Christian magistrate removed from office by Lord Chancellor for speaking out about placing children in same-sex households
A Christian magistrate has been removed from office by the Lord Chancellor after sharing his personal conviction in a media interview that there is not enough evidence to show that placing children in the care of same-sex couples is in their best interest.
The media interview took place on 12 March 2015 with BBC news reporter Caroline Wyatt. In the interview Richard Page said: "My responsibility as a magistrate, as I saw it, was to do what I considered best for the child, and my feeling was therefore that it would be better if it was a man and woman who were the adopted parents."
Richard Page, who for 15 years has been a magistrate and sat on the Family Panel of the Kent Central Magistrates Court, had less than a month to run as a Justice of the Peace. Yet the Lord Chancellor, Government Minister Michael Gove, has used this case to make a political statement.
It is somewhat ironic that the interview for which Mr Page has been dismissed occurred as part of a TV debate about Christians being squeezed out of public life. The BBC package followed research conducted by the Equality and Human Rights Commission about challenges to freedom of religion and belief in the UK.
Mr Page was first challenged by his seniors in late 2014 when, after hearing an adoption case, he could not agree with his fellow magistrates that placing a child into the care of a same-sex couple was 'in the child's best interest'. Mr Page came to his decision having weighed the evidence presented to the Court and therefore, in good conscience, could not vote to make the order. He was subsequently reported for his actions, reprimanded, and forced to attend 're-education training', which he duly did.
In March 2015, Mr Page took part in a national television programme in which he clearly stated that at present, there was not sufficient evidence to convince him, as a magistrate, that placing a child in the care of a same-sex couple was in the child's best interests, and therefore he could not make such an order. Mr Page believes the political move by the government to place children with same-sex couples lacks any solid, reliable psychological or educational research concerning the effects on children.
Mr Page's media comments were again brought to the attention of his seniors and an investigation was carried out by the Judicial Conduct Investigations Office's disciplinary panel. They recommended to the Lord Chief Justice and the Lord Chancellor that Mr Page should be removed from office.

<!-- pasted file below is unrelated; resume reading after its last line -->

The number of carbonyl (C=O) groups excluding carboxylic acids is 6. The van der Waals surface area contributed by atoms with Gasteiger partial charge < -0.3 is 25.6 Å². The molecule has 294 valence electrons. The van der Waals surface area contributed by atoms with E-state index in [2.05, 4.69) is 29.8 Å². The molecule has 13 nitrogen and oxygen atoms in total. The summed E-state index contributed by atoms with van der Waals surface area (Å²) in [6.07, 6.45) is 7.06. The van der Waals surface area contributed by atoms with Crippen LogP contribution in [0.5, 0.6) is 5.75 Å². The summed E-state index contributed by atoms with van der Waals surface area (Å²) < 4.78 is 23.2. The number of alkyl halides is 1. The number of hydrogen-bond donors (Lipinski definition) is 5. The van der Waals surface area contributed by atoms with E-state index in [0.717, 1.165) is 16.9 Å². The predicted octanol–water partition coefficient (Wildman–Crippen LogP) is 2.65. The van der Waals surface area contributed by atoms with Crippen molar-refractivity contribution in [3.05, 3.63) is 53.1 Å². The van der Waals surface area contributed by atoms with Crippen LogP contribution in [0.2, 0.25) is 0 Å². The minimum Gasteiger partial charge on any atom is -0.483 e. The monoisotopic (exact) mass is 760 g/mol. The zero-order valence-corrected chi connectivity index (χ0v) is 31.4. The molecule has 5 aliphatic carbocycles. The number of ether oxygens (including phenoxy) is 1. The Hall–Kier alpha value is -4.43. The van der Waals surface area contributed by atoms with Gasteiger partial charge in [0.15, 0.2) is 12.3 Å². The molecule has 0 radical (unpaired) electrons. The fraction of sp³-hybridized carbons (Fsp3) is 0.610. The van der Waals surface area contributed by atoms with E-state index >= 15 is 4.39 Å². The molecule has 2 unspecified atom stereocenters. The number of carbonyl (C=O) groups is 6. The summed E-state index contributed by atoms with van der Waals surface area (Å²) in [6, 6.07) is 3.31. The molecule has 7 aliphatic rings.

Commenting on his sacking,Mr Page, aged 69, who has worked in the field of mental health for 20 years, said: "As a highly experienced magistrate, I have made judgments on thousands of cases and in each case, have come to my decision based on the evidence, and the evidence alone, placed before me and my colleagues. That is the oath which I took when I became a Justice of the Peace.
"When you sit in a Family Court, you have a huge responsibility to ensure the overall well-being of the children who are being recommended to be placed into new families. You weigh the reports and references before you and the evidence you hear. In the case of same-sex couples adopting children, it has only been a relatively short time that same-sex couples have been able to adopt and foster and therefore, there has not been time for a proper analysis to be carried out into the effects such placements have on the children's educational, emotional and developmental wellbeing.
"As a magistrate, I have to act on the evidence before me and quite simply, I believe that there is not sufficient evidence to convince me that placing a child in the care of a same-sex couple can be as holistically beneficial to a child as placing them with a mum and dad as God and nature intended.
"I am surprised that this Lord Chancellor should seemingly pander to the new political orthodoxy when what it amounts to is social experimentation on the lives of the most vulnerable children in our communities.
"To punish me and to seek to silence me for expressing a dissenting view is deeply worrying. I shall challenge this decision as it is deeply illiberal and intolerant. It is vital the family law courts always have in mind the best interests of the children.
"I cannot believe that the establishment are trying to silence someone like me who has served it wholeheartedly all of my working life.
Mr Page is being supported by the Christian Legal Centre and its Standing Counsel, human rights barrister Paul Diamond.
The Christian Legal Centre's chief executive, Andrea Minichiello Williams, commented: "The Lord Chancellor has removed Richard from the magistracy for allegedly being 'prejudiced' and for speaking out in the media about what has happened to him.
"This unmasks the face of the new political orthodoxy; it is unkind. It tries to silence opposing views and if it fails it crushes and punishes the person who holds those views.
"To remove someone like Richard from the bench is modern day madness. He has a lifetime of public service, expertise in mental health. He is motivated by his Christian faith and a deep compassion for people."